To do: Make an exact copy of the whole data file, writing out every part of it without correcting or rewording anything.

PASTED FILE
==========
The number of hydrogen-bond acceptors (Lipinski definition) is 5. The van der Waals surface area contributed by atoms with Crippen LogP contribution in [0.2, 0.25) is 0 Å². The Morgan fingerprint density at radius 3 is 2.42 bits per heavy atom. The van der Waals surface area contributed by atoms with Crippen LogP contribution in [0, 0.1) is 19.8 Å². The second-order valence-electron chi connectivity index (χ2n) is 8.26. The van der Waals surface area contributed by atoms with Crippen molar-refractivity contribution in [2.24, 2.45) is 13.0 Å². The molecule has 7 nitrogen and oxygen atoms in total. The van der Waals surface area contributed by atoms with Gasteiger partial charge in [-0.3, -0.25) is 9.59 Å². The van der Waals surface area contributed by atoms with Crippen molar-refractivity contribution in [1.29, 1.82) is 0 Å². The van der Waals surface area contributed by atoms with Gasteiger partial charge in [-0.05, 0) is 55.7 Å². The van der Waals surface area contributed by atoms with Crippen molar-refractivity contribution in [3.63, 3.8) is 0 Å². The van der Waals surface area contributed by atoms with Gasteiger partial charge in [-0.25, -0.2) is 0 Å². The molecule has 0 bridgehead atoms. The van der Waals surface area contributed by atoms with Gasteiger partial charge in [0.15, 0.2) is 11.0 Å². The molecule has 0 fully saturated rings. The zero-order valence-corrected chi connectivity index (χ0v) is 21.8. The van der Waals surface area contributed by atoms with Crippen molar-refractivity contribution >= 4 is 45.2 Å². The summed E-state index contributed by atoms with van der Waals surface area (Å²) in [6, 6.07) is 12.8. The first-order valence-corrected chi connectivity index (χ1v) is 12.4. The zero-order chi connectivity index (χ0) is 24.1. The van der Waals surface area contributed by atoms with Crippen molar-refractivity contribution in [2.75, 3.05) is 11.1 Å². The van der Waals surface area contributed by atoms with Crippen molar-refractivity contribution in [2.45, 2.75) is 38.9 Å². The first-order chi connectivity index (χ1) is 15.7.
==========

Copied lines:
The number of hydrogen-bond acceptors (Lipinski definition) is 5. The van der Waals surface area contributed by atoms with Crippen LogP contribution in [0.2, 0.25) is 0 Å². The Morgan fingerprint density at radius 3 is 2.42 bits per heavy atom. The van der Waals surface area contributed by atoms with Crippen LogP contribution in [0, 0.1) is 19.8 Å². The second-order valence-electron chi connectivity index (χ2n) is 8.26. The van der Waals surface area contributed by atoms with Crippen molar-refractivity contribution in [2.24, 2.45) is 13.0 Å². The molecule has 7 nitrogen and oxygen atoms in total. The van der Waals surface area contributed by atoms with Gasteiger partial charge in [-0.3, -0.25) is 9.59 Å². The van der Waals surface area contributed by atoms with Crippen molar-refractivity contribution in [1.29, 1.82) is 0 Å². The van der Waals surface area contributed by atoms with Gasteiger partial charge in [-0.05, 0) is 55.7 Å². The van der Waals surface area contributed by atoms with Crippen molar-refractivity contribution in [3.63, 3.8) is 0 Å². The van der Waals surface area contributed by atoms with Gasteiger partial charge in [-0.25, -0.2) is 0 Å². The molecule has 0 bridgehead atoms. The van der Waals surface area contributed by atoms with Gasteiger partial charge in [0.15, 0.2) is 11.0 Å². The molecule has 0 fully saturated rings. The zero-order valence-corrected chi connectivity index (χ0v) is 21.8. The van der Waals surface area contributed by atoms with Crippen molar-refractivity contribution >= 4 is 45.2 Å². The summed E-state index contributed by atoms with van der Waals surface area (Å²) in [6, 6.07) is 12.8. The first-order valence-corrected chi connectivity index (χ1v) is 12.4. The zero-order chi connectivity index (χ0) is 24.1. The van der Waals surface area contributed by atoms with Crippen molar-refractivity contribution in [2.75, 3.05) is 11.1 Å². The van der Waals surface area contributed by atoms with Crippen molar-refractivity contribution in [2.45, 2.75) is 38.9 Å². The first-order chi connectivity index (χ1) is 15.7.